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Teammates & Tension

After some reflection, some general thinking, and lots of questioning (something the current pandemic has really forced me to do more often), I've realised how fortunate we, as a team, backed by our ways of work, have been.

Our new, global reality has allowed us to thrive with our remote work styles, high transparency, very direct nature and believing in a network of talent.

New Ways of Work have become the epicentre of many discussions, and we've found ourselves to be part of some really exciting debates and future-thinking scenarios.

Recently I'm hearing a lot of clients say, “Angé, you guys work in a self-managed way, right?” My answer? "Yes, absolutely!"

The conversation that follows is (typically):

  • So, you're self-managed internally and with your clients?

  • No bosses, no final calls and very little instruction internally?

  • But, most of the work you do is high in complexity, surely there isn't only one correct answer? That's a risk, right?

Proceeded by the big-hitter question:

"So, tell me, in a scenario where you and a team member disagree about which approach to take with a client, what do you do? How do you deal with that?"

Here, the story begins .....

1. There's nothing more important than the 'WHY'.

We, as a team, believe in New Ways of Work wholeheartedly, and this means that everything we "preach, teach and implement" with our clients, we test ourselves and with our own teams first.

I can therefore, say that by working in a purpose-led way we eliminate any difficult conversations. Always. Even when there is potential for confrontation. Whenever there is a hiccup or, heaven forbid, a deadlock, we go back to asking ourselves - 'WHY'.

2. Respect your STRUCTURE.

The magic in creating a ways of work structure comes to play during the tough times as much as during the great times. You get to challenge each other and have robust discussions within the boundaries you’ve created, within your team or within the project you’re working on.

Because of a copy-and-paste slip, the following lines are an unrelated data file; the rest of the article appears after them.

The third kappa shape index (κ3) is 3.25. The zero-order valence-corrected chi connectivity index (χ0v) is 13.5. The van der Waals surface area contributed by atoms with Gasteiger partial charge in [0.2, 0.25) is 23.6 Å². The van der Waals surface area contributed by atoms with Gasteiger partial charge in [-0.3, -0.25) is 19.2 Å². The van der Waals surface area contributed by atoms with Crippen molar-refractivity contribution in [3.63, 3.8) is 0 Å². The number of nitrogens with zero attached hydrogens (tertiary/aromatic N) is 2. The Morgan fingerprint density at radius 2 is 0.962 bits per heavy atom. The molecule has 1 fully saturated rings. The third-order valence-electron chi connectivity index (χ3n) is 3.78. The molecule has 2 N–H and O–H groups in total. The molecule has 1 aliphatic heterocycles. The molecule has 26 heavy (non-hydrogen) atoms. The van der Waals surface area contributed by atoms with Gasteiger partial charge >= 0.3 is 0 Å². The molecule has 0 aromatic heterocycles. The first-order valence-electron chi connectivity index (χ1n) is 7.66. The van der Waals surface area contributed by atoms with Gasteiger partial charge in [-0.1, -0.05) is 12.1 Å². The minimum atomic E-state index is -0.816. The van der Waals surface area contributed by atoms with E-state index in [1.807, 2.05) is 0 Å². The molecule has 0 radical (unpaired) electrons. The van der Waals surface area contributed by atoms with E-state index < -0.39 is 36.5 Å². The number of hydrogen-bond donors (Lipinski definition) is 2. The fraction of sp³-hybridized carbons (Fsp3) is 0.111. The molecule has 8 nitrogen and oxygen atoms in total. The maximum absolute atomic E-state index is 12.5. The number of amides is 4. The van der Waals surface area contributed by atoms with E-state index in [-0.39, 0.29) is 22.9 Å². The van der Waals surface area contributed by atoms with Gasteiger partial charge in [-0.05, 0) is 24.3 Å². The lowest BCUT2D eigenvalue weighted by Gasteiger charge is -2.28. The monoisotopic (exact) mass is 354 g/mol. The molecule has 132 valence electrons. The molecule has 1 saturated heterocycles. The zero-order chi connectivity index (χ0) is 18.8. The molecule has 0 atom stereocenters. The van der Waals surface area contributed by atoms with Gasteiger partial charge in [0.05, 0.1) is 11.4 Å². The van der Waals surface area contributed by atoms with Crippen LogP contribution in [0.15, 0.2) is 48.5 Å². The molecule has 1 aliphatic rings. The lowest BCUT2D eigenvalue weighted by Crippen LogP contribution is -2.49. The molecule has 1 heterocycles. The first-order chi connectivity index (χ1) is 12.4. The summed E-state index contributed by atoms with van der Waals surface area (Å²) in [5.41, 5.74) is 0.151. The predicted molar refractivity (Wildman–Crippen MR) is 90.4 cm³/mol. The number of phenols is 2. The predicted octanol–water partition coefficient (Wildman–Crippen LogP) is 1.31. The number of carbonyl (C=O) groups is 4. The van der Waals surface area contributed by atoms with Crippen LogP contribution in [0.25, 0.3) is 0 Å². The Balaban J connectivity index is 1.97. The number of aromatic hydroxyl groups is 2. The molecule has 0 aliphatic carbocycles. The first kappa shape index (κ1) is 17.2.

If there is a disagreement - use the structure you’ve put in place to systematically work through the difficult stuff. Leave your personal feelings at the door, and allow the structure you've designed together (as a team) to steer the positive outcome.

Ask yourselves:

  • What is our purpose within this time/space/project?

  • What goals have we set out to achieve?

  • Is what we're suggesting going to assist in achieving those goals, or is there a better way of doing things?

3. Back the LEAD LINK.

I'd assume that within your structure you've allocated a Lead Link (team lead/captain or anything else you’d like to label the person who is most accountable) - then, in the true sense of Holacracy, give them the space to drive your team forward.

If they’re the lead, they should be aligned with the purpose, they should know what goals need to be achieved, even though their approach may be different to yours. So, let them lead and trust their process to get you to the end point.

How we achieve our goals is absolutely never a tarred road, and if you trust your teammates, you should trust the structure you’ve created, and you should trust that the goals you’re driving towards are aligning to the long-term purpose. Then, lean on the boundaries you’ve created together, and let the person most equipped and most accountable to make the decisions to get you there.

I really like the analogy of a barista and coffee orders (mostly because I really miss being able to just pop into a wonderful coffee shop and experience the buzz of energy that we miss via our zoom meetings - but, back to the story) ... when you, as a customer, order a coffee at Seattle or Bootleggers, the end result is a coffee in your hand. Right? That’s what you want.

The workflow that happens between the barista, the lovely lady taking your order and you paying for your order is not what you ordered - the approach to making your coffee isn’t the thing you care about - not really anyway.

You’ve ordered a high-quality, strong Americano, and that’s what you’re going to receive at Bootleggers and Seattle. The process/approach to making that cup of coffee is what we refer to as the workflow.

If you’re in a team and the barista is the lead link, let her/him decide how that coffee is delivered to the customer, trust her/him to make the best decision.

On the same note, trust the process and allow the team lead to get the coffee produced, don’t keep asking questions and being a pain, let her/him get through the process and then do a retrospective afterwards to see:

  • What worked?

  • What didn’t work?

  • How you may better the customer experience the next time?

4. Remember, remember.

New Ways of Work are complex, there are no absolute handbooks. Every client, team and person will be interpreting and experiencing the transformational journey differently, so the best you can do is practice what you preach and rely on the boundaries you’ve set upfront (way before there is a coffee machine and a barista).

Then, get the coffee order out, and do a retrospective afterwards. for yourselves, as a team, or within a team, and trust your teammate to get you to the best result for your client. If you’re truly a team, you trust first, set the boundaries and go for it.



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